WITNESS: I certainly can’t begin to answer that question. I know that the additional capacity required would be fairly dramatic, so…

LUMMIS: We’ve learned recently that the greenhouse gases that are emitted just in order to manufacture solar energy is three times more than the United Nations originally thought. Do you think that that should be factored in to the total emissions of greenhouse gases and the sources of them?

WITNESS: Well, Senator, I can only focus on my industry and our efforts to reduce emissions, and I think you’re hitting at a broader question that is for folks to debate for her bigger experts than I by every stretch of the imagination. But certainly, we need to be aware of the broader impacts of policy decisions and not have on blinders.

LUMMIS: Mr. Rosen, in your written testimony, you noted that over 75% of Class I railroad fleet was a Tier 2 locomotive or an earlier model. With those locomotives being ineligible to operate in California soon, won’t that result in a shift away from rail and to other modes? How would we get from the Long Beach port to unload goods, and how would we get that to the border of California and Nevada without rail?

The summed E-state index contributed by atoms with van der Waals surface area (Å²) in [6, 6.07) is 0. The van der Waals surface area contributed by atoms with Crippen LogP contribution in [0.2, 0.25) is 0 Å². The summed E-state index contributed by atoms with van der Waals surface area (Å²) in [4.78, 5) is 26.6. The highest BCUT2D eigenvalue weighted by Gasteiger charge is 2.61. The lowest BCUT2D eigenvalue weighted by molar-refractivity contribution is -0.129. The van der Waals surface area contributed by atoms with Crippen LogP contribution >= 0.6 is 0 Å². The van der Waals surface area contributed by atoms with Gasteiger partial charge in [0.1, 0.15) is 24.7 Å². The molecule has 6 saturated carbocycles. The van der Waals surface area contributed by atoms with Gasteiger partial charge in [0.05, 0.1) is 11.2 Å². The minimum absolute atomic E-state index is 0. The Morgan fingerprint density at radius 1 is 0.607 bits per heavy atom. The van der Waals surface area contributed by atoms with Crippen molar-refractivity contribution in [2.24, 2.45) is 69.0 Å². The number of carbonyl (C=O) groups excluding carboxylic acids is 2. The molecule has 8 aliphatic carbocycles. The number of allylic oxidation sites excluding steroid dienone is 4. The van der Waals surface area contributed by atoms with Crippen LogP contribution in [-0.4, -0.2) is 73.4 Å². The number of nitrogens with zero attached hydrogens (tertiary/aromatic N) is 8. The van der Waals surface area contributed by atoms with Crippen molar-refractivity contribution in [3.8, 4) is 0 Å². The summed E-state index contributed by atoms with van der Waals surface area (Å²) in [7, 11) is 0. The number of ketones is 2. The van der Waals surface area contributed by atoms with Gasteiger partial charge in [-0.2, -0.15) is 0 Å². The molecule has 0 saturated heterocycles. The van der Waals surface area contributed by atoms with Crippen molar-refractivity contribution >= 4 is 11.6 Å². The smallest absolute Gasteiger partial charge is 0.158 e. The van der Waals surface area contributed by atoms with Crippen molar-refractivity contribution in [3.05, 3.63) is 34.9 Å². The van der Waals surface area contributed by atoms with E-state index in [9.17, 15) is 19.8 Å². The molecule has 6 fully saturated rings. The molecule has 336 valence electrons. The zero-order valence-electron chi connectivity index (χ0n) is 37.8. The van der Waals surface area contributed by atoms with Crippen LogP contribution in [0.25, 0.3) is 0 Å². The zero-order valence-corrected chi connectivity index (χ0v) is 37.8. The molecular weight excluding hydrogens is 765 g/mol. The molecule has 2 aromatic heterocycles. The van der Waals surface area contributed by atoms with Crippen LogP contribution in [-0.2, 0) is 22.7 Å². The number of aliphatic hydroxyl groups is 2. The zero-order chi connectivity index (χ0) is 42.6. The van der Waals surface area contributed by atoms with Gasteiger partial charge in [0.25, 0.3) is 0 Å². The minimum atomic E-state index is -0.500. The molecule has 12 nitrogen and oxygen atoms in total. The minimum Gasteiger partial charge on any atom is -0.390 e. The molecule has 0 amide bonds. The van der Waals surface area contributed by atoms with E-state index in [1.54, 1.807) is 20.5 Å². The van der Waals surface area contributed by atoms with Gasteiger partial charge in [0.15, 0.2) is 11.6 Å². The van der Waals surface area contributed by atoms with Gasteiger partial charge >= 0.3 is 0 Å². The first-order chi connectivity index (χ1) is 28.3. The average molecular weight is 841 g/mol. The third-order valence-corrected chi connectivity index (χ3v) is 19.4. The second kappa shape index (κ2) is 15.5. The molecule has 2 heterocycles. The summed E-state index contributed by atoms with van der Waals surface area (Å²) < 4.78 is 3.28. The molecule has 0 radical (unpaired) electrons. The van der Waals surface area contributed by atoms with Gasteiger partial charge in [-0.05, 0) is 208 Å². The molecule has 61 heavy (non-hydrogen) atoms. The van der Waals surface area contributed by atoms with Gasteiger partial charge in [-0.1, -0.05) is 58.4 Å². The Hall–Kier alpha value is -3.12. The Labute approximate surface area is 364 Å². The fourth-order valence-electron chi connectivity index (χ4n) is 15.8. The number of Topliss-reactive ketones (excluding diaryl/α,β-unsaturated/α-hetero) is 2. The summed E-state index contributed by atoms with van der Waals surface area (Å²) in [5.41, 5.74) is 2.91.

WITNESS: Well, we won’t. What you’ll see is that the locomotive manufacturers in this country will actually start generating locomotives again. Right now, they aren’t being ordered. The facility my union represents in Erie, PA, has a capacity without any expansion; they’ve done this in past years with a 1000 locomotives a year. We’re probably a little over half of the total capacity in the country right now.

It’s a little hard to tell because everybody else is just flat on their back because the railroads have not been ordering new locomotives. They have not been ordering Tier 4 locomotives, which is why the numbers are so low, and it’s an outrage, and that could have been done.

They could have been doing it all these past years, as we’ve been discussing here, and if you know when there’s demand, you get supply, and the same will be true in terms of being able to move over to the, you know, to the extent that there’s a hold up on battery locomotives because the batteries, I think you know, you’re seeing that in a number of industries.

You’re also seeing huge investments going on right now, in part through programs that Congress funded, and you’re gonna see a tremendous expansion of capacity for producing batteries over the next couple of years.

LUMMIS: Well, I don’t. I’ll tell you, being from Wyoming, I don’t mind admitting that I’m getting a little resentful of California not wanting to look at industrial-scale wind farms because it destroys their viewshed, but they’re perfectly willing to destroy the Wyoming viewshed with as many industrial-scale wind farms as we can get transmission lines from Wyoming to California.

And it’s interesting that the people who demand wind and solar energy do not want the industrial-scale energy produced in their state. They want it produced in my state, and I’m getting to the point where I’m a little sick of it, but that’s it.